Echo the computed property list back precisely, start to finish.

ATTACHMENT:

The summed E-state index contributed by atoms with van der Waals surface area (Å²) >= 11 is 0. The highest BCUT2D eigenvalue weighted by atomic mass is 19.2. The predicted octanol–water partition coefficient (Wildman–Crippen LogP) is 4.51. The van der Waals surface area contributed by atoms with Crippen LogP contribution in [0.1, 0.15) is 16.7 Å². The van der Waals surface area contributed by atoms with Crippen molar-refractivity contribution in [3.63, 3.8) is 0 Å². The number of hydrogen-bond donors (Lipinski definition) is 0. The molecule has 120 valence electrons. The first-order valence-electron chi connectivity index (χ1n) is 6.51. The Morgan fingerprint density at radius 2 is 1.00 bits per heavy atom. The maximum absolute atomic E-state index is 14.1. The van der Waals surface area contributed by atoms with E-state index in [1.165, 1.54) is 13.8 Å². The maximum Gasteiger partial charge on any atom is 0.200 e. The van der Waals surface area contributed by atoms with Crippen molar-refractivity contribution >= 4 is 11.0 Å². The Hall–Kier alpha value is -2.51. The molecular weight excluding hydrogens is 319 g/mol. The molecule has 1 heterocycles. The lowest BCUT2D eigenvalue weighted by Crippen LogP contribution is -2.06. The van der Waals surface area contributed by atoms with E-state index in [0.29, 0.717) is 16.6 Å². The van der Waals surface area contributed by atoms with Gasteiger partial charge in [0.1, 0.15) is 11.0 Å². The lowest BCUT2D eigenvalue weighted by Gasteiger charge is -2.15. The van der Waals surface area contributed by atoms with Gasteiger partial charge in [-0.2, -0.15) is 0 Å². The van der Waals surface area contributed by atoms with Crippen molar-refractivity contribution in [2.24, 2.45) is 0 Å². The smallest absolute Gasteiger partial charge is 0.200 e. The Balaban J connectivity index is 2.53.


The summed E-state index contributed by atoms with van der Waals surface area (Å²) >= 11 is 0. The highest BCUT2D eigenvalue weighted by atomic mass is 19.2. The predicted octanol–water partition coefficient (Wildman–Crippen LogP) is 4.51. The van der Waals surface area contributed by atoms with Crippen LogP contribution in [0.1, 0.15) is 16.7 Å². The van der Waals surface area contributed by atoms with Crippen molar-refractivity contribution in [3.63, 3.8) is 0 Å². The number of hydrogen-bond donors (Lipinski definition) is 0. The molecule has 120 valence electrons. The first-order valence-electron chi connectivity index (χ1n) is 6.51. The Morgan fingerprint density at radius 2 is 1.00 bits per heavy atom. The maximum absolute atomic E-state index is 14.1. The van der Waals surface area contributed by atoms with E-state index in [1.165, 1.54) is 13.8 Å². The maximum Gasteiger partial charge on any atom is 0.200 e. The van der Waals surface area contributed by atoms with Crippen molar-refractivity contribution >= 4 is 11.0 Å². The Hall–Kier alpha value is -2.51. The molecular weight excluding hydrogens is 319 g/mol. The molecule has 1 heterocycles. The lowest BCUT2D eigenvalue weighted by Crippen LogP contribution is -2.06. The van der Waals surface area contributed by atoms with E-state index in [0.29, 0.717) is 16.6 Å². The van der Waals surface area contributed by atoms with Gasteiger partial charge in [0.1, 0.15) is 11.0 Å². The lowest BCUT2D eigenvalue weighted by Gasteiger charge is -2.15. The van der Waals surface area contributed by atoms with Gasteiger partial charge in [-0.2, -0.15) is 0 Å². The van der Waals surface area contributed by atoms with Crippen molar-refractivity contribution in [2.24, 2.45) is 0 Å². The smallest absolute Gasteiger partial charge is 0.200 e. The Balaban J connectivity index is 2.53.